If readers, like myself, missed at the annual meeting of the Louisiana Political Science Association today the discussion of Louisiana’s fiscal year 2016 budget submitted yesterday by the Gov. Bobby JindalAdministration, this space will try to substitute in part for that.
This budget was in rickety shape from the moment the FY 2015 budget went into effect, courtesy of the bizarre fiscal structure of the state where four-fifths of revenues are dedicated to some purpose (state- or federal-determined) and the remainder of these responsible for health care, higher education, and constitutional offices. As problematic as that is, it was manageable, but the legs got kicked out from under it when extraction royalty and severance tax revenues took a nosedive due to sharply falling oil prices.
Thus spurred ideas to balance, leading to three interrelated aspects of the FY 2016 budget, which drops total state spending from enacted levels for FY 2015 over a billion dollars – although notably that amount still is higher than actual spending of two years ago by about $800 million, which is an increase about at the rate of inflation. In order to accomplish this, higher education was reduced from FY 2015 enacted to FY 2016 budgeted almost as much in that year as the entire $228 million (not adjusted for medical education) decline from FY 2009-15. Only because of an assumption built in that the Legislature would excise the refundable portion of a dozen tax credits did it not amount to an additional $526 million cut. And the budget turned in also suggested that the Legislature and higher education combine forces to infuse perhaps $100 million or so more in revenues into that system through various operational means and fees.
Yet even with that extra amount, this represents about a 5 percent cut. Oddly, while those recommendations included increasing fees and differential charging for graduate degrees – the latter because it would have no impact on the amount the state pays into for the Taylor Opportunity Program for Scholars, budgeted for around $284 millionthat would reduce any revenues garnered from a tuition hike by roughly a quarter – it did not contain an assumption hinging on a change in the law that schools that made their performance targets could raise their tuition beyond 10 percent. As previously noted, compared to all the states Louisiana disproportionately relies on taxpayers, not students, to fund higher education, with tuition significantly underpriced relative to the typical household’s ability to pay. It makes little sense that the direct beneficiaries of higher education receive relatively so much subsidization of it and that the state not allow for more revenues to come into higher education from keeping an artificial lid on tuition.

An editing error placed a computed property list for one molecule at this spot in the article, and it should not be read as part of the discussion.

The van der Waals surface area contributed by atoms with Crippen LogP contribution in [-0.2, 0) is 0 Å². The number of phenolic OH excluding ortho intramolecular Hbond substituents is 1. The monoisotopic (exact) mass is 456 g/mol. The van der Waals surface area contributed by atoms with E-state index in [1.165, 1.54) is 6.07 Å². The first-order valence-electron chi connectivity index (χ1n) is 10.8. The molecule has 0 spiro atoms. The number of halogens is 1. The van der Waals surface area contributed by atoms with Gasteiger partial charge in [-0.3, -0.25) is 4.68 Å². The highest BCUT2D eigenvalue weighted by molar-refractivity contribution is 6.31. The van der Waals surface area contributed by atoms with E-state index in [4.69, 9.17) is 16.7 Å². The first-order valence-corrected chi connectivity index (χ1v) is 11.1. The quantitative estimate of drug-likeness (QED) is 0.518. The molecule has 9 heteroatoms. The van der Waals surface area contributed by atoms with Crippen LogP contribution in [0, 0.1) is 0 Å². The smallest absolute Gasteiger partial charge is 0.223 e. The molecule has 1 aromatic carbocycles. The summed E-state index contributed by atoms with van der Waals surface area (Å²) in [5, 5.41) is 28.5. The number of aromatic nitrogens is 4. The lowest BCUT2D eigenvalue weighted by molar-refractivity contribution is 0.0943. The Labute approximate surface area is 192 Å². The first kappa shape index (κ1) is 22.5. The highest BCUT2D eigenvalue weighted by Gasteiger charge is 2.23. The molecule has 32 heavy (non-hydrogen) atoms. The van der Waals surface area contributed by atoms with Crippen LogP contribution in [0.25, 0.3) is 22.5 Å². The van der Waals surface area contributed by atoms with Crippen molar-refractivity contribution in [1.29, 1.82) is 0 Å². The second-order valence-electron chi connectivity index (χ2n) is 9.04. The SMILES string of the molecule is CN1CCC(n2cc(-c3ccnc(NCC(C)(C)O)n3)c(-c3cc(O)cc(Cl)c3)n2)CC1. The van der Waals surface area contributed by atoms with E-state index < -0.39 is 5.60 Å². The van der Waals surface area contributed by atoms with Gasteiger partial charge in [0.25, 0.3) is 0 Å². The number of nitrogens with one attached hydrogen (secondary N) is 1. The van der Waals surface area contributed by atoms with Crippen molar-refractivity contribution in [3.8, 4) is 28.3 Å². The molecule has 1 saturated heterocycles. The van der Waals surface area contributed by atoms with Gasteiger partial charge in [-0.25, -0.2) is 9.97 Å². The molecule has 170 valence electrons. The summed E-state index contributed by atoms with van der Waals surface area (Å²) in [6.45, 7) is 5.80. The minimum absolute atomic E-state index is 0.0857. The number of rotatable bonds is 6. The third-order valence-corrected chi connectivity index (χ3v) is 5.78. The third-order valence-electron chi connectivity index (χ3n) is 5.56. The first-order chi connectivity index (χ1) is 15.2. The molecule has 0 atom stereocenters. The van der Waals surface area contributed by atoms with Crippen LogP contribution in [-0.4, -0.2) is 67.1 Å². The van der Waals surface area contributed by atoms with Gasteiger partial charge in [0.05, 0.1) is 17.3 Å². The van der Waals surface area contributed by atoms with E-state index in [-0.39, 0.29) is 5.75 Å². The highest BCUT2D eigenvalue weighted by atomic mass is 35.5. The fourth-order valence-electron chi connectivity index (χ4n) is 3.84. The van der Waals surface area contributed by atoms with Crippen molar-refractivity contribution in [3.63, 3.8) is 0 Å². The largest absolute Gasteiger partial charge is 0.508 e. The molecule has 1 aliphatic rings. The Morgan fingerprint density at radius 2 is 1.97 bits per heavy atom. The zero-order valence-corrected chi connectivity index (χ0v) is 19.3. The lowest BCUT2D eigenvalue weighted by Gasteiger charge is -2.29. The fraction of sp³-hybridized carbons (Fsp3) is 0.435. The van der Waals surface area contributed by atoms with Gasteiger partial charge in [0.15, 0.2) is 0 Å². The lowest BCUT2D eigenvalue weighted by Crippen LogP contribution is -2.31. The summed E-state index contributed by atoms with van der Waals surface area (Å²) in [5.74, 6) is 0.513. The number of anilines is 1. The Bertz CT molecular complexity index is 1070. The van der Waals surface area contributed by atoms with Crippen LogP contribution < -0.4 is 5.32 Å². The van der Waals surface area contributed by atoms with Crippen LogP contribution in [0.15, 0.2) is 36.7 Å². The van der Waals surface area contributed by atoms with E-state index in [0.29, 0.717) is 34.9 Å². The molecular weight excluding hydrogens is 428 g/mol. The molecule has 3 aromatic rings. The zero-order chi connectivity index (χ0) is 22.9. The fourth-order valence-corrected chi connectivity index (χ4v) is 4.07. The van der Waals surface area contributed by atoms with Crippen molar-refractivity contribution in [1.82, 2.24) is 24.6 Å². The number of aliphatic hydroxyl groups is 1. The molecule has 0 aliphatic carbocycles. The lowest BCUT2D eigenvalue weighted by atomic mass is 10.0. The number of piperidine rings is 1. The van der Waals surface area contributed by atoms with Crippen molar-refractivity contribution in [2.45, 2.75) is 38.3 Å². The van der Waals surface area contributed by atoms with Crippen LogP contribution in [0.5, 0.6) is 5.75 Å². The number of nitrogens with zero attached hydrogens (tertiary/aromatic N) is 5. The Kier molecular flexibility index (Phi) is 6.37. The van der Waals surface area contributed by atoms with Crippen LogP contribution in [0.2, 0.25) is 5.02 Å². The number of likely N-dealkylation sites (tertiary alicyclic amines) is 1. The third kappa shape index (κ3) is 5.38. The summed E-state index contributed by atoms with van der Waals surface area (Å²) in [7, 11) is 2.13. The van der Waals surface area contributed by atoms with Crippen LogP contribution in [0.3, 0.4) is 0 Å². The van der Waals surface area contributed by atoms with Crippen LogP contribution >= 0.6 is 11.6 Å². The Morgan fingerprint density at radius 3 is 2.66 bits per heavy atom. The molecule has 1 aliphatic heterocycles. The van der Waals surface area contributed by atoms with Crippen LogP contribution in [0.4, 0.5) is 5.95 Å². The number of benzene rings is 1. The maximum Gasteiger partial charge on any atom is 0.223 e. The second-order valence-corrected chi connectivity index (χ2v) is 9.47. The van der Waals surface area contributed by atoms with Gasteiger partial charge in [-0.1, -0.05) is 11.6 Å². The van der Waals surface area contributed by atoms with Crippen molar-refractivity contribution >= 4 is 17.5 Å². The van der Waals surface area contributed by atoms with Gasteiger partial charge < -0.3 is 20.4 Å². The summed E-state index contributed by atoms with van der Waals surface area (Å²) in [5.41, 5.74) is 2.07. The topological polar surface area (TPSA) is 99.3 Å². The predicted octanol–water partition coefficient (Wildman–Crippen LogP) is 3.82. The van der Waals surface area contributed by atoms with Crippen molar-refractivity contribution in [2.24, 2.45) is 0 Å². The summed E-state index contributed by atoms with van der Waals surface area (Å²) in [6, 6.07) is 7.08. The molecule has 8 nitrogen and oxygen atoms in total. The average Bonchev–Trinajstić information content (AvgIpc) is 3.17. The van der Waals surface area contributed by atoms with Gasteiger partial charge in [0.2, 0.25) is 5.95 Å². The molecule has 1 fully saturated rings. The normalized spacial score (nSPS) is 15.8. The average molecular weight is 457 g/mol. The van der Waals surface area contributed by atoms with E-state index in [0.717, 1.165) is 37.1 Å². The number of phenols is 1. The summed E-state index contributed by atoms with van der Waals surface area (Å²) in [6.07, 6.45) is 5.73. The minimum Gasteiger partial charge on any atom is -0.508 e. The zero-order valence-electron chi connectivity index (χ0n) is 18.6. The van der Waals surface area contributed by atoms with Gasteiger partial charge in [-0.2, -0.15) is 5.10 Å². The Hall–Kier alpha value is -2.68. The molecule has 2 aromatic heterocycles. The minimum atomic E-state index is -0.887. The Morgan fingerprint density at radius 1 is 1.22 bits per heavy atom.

By contrast, the disposition of health care spending featured only around $60 million less given increasing efficiencies in delivery, the most consequential cut without alternative funding available from other sources causing elimination of the LaHIPP program that pays individuals and families for insurance provided by employers, which saves the state in that without it these beneficiaries become more likely to go onto Medicaid and creates an incentive for fewer employed. More substantially, the budget denied requests for increases in services, such as an expansion of waiver services for the disabled eligible for but not receiving these, now cancelled, and additional reimbursement for expansion of services in state hospitals now run by nongovernment entities that had occurred after the state turned over management of these. This brings up the possibility that these additional services, which occurred in tandem with savings to the state, may not continue.